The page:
By the afternoon of New Year's Eve, every bar and restaurant in my Cleveland Park neighbor was set with balloons and party hats. I wanted a drink to celebrate the fact that the office closed at 2:00, but most places were either reserved for private parties or not opening until later in the evening. Since Andrea was visiting her mother in Arkansas, I had absolutely no plans for the evening. New Year's Eve is not a good night to be alone, but I refused to pay a cover charge to stand in a bar and drink with strangers. Instead, I picked up a six pack and a few of the last remaining slices pizza at Vace and headed home. Fox was kind enough to program a marathon of Arrested Development, so the evening was not a total loss.

New Year's day was quiet. I tried a new Julia Child's pork roast recipe, although I accidently skimped on the dry rub and marinated the meat for about 24 hours less than recommended. It was, nevertheless, delicious. Julia never goes wrong.

I've made a resolution to write four pages a week, and unfortunately I've excluded blog entries from this count. Perhaps I'll add a page count to the blog. The fear of public humiliation might be a great incentive to carry through on this resolution. Do any of Frolic's early readers remember the job search stats I used to post? I finally took those down when the number of applications verged closed to the triple digits and the number of interviews could still be counted on one hand.

I missed out on the MLA in San Diego this year, so I was glad to see that Chun the Unavoidable offered his firsthand account of the festivities:
My interviews were swell. I don't understand why everyone gets so worked up about them; it's only your future at stake. And there's a lot that can go wrong, usually without you realizing it. But "the way up and the way down are one."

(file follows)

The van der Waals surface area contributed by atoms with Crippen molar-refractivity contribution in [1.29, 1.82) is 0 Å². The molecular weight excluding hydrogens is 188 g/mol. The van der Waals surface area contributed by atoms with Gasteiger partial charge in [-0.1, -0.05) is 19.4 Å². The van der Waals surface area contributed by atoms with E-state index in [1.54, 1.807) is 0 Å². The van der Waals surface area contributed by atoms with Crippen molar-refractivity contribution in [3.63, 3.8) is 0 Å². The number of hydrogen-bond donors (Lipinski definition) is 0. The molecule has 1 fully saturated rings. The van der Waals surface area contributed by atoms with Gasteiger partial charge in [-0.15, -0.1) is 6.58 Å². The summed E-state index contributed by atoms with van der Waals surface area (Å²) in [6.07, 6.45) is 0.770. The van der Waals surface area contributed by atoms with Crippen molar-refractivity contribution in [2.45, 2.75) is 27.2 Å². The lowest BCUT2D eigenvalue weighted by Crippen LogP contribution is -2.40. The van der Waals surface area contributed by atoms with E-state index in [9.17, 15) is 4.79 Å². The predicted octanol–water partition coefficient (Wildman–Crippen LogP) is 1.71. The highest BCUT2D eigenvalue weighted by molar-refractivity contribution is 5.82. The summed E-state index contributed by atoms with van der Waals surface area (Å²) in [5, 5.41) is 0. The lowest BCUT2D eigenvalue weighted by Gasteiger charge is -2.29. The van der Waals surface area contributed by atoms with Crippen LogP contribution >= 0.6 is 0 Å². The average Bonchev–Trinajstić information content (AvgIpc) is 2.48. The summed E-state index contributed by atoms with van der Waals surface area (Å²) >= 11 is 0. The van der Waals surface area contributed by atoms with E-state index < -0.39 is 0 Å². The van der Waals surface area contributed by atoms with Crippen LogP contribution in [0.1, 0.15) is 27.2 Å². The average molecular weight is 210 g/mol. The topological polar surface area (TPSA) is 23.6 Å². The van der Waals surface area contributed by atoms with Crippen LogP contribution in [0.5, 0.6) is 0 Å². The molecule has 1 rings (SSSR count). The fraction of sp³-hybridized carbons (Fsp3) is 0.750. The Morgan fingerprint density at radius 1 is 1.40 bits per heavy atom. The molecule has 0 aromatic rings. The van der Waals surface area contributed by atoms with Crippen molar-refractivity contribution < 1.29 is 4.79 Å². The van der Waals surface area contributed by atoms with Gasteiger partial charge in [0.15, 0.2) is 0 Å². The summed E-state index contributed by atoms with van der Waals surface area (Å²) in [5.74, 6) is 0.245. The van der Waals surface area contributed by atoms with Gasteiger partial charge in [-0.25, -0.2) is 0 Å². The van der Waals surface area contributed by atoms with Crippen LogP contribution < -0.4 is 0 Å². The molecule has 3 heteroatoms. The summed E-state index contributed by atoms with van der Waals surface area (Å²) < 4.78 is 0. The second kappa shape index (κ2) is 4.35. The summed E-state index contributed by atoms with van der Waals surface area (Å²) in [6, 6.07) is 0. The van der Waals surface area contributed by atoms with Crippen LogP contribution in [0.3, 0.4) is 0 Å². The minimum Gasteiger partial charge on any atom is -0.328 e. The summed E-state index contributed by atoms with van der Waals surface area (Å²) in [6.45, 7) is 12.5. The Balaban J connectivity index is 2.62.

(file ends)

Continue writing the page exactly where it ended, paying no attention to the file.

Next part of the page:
As I only take meals at Hooters, I didn't run into many of the MLA crowd while not actually at the convention. Those I did see were to a person well-dressed and much fitter than the average American. Sure, there was an inordinate amount of black and plenty of hipster-doofus glasses, but the vast majority of these were worn ironically. There are certain juts and flourishes that give it away to the canny observer, and need I invoke performativity at this early stage?
I just remember the anxiety and terror among the job candidates waiting outside the cattle call, where hundreds of tables are set up in an open room so that committees can interview potential hires in full view of all the other applicants. People were crying as they left the room.

January 03, 2004
Housekeeping note: Clicking on the "A Frolic of My Own" icon, in any page of the archives or on Frolic Photo, now takes you directly to the front page of Frolic.

My Trek ThumbDrive appears to have survived a trip through both the washing machine and the dryer without any damage. As electronics get ever smaller, though, will engineers have to insure that the gizmos are machine washable as well?

January 02, 2004
Good Reports' research reveals that in 2003 the book jacket blurber dispensed with mere encomium and instead offered pure insanity. James Ellroy called John Burdett's Bangkok 8, "A novel so steeped in milieu that it feels as if you've blasted to Mars in the grip of a demon who won't let you go." Bill Gaston truly believes that "John Gould's stories are small in the way that nest are small. Or globes, or hearts, or irony." And Lorna Crozier, perhaps revealing more about her own twisted mind than the book being blurbed, wants us to know that Florence Treadwell's Cleaving "arrives like a blue sweater filling the doorway and nothing is the same again."